The Rise of China as Donor Country

    The Tanzania-Zambia railway, a project completed with the help of China's foreign aid. Photo by: Matt Corks / CC BY-NC-SA Matt CorksCC BY-NC-SA

    The past 60 years has seen China’s rise from a poor developing state to an increasingly important donor country. It has been boosting its contribution to international development as it promotes its economic power, a commentary on Xinhua News Agency notes.

    China still has its share of development-related problems, but it has been, for the past six decades, deepening international cooperation as part of the global effort to achieve prosperity, the commentary says.

    Chinese foreign aid is especially essential in a number of African countries, particularly Tanzania and Zambia, where it has implemented one of its largest overseas aid projects, Xinhua says. The Tanzania-Zambia railway, which was completed in 1976, plays a key role in the transportation of goods and people from Zambia to the Tanzanian port of Dar es Salaam. Zimbabwe and Kenya are also among the various Chinese aid recipients, according to Xinhua .

    In addition to development assistance, China also provides humanitarian aid to countries affected by natural disasters and has granted debt relief to four countries since 2000.

    “Over the past 60 years, China has been grappling with poverty and other various difficulties in its modernization. Although China has made significant achievements toward economic prosperity, it still shares many problems concerning development with other developing countries,” the commentary says.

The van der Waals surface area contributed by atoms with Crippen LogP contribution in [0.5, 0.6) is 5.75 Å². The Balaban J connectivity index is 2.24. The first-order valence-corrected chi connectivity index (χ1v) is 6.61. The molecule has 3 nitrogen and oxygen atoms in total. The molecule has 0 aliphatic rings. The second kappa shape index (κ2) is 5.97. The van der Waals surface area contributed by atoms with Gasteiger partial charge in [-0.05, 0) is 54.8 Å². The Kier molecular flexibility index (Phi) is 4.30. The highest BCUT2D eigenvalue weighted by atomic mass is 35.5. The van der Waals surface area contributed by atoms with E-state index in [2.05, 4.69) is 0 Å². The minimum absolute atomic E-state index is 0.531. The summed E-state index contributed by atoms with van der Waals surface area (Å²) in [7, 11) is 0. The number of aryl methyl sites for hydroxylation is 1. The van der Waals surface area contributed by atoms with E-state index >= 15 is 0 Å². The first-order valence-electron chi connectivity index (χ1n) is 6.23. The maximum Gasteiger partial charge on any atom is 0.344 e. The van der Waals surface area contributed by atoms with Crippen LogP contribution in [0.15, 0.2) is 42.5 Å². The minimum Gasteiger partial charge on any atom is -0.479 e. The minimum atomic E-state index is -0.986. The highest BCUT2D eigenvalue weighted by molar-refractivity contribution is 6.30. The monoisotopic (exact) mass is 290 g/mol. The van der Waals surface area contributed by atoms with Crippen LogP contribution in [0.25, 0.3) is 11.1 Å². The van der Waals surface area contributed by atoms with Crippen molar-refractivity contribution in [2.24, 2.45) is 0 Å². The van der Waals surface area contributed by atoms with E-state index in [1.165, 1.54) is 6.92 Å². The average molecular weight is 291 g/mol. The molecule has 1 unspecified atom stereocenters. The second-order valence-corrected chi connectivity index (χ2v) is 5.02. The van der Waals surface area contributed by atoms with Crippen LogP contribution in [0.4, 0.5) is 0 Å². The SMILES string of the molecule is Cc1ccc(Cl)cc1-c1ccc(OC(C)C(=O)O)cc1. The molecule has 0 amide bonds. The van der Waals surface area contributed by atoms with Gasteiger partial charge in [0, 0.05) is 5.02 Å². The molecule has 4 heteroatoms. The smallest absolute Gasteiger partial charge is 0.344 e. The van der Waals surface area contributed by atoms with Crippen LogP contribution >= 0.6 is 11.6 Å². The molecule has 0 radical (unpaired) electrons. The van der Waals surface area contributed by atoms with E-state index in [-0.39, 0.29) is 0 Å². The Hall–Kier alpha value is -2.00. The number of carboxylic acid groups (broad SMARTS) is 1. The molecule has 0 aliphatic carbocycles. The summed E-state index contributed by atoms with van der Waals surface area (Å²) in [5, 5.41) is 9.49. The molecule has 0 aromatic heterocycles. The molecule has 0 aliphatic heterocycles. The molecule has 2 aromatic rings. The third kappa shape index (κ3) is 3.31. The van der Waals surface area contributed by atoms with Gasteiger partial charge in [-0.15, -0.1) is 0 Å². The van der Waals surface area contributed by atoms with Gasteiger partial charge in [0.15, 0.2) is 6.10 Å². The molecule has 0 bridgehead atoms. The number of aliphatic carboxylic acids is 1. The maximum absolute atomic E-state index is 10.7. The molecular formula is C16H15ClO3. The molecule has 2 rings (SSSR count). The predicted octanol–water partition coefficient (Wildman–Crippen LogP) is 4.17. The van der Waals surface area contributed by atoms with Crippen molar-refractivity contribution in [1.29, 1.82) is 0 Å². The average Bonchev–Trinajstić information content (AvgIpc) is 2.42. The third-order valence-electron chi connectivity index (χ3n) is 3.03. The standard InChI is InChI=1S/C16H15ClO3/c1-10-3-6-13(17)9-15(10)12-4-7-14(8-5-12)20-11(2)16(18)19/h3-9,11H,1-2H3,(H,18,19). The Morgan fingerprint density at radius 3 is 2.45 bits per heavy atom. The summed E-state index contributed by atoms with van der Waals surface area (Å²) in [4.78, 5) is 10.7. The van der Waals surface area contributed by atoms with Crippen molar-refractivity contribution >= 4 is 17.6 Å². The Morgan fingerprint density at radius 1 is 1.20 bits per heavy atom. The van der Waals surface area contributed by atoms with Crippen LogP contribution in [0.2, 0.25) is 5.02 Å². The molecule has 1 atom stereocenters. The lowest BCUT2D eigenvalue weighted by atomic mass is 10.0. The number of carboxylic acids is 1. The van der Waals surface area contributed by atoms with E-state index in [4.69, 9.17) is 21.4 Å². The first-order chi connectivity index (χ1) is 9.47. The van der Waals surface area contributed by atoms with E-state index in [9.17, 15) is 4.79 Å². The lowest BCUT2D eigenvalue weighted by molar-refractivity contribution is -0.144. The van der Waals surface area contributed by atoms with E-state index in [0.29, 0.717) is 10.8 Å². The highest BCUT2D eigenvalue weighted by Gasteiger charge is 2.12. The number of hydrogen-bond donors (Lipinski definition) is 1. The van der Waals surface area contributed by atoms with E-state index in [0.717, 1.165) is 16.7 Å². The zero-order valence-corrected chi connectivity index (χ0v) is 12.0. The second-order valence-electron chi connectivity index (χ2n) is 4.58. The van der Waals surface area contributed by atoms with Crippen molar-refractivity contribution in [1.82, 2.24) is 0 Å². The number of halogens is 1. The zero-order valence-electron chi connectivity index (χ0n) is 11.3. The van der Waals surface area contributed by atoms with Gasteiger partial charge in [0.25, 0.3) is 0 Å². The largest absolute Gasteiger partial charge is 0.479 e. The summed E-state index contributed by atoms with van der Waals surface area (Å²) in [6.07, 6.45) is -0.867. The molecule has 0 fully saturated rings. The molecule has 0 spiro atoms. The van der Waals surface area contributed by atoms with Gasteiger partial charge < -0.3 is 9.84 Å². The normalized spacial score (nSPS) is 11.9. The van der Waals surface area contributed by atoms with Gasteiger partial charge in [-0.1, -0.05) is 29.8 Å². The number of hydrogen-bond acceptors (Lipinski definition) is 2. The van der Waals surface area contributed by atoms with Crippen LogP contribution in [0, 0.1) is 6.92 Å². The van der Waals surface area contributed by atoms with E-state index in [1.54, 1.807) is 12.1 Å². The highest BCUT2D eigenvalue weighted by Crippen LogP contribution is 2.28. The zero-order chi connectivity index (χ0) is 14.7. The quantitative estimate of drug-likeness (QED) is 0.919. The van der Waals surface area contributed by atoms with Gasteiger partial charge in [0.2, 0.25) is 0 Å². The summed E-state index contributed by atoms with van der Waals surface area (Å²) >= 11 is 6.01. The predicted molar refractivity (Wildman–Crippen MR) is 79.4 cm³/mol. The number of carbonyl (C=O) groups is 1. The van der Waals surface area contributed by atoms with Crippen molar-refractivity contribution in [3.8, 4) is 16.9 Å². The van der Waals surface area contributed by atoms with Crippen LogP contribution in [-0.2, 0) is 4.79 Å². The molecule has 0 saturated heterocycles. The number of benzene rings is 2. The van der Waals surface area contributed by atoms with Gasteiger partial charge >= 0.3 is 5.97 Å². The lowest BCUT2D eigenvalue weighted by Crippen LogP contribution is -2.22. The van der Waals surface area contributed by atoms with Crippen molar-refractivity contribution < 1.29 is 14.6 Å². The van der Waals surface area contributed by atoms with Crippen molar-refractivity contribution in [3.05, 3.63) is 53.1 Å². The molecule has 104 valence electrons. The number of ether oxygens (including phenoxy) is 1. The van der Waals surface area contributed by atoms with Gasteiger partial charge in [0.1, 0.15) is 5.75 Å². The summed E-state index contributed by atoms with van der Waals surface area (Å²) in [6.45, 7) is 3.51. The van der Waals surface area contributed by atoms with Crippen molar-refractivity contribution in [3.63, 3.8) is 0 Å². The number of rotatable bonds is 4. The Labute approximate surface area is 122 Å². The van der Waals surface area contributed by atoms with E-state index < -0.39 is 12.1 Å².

But China appears to be addressing these problems better than most other developing countries. The country is on track to meet the Millennium Development Goals by 2015, according to Silvia Morimoto, who manages the United Nations Development Program office in China.

    “China has achieved or over-achieved many (goals) ahead of time including poverty, hunger, illiteracy and under-five mortality rates, and it is hoped that China will achieve all the (goals) by 2015,” Morimoto said, according to the Wall Street Journal.

    About the author

    • Ivy Mungcal

      As former senior staff writer, Ivy Mungcal contributed to several Devex publications. Her focus is on breaking news, and in particular on global aid reform and trends in the United States, Europe, the Caribbean, and the Americas. Before joining Devex in 2009, Ivy produced specialized content for U.S. and U.K.-based business websites.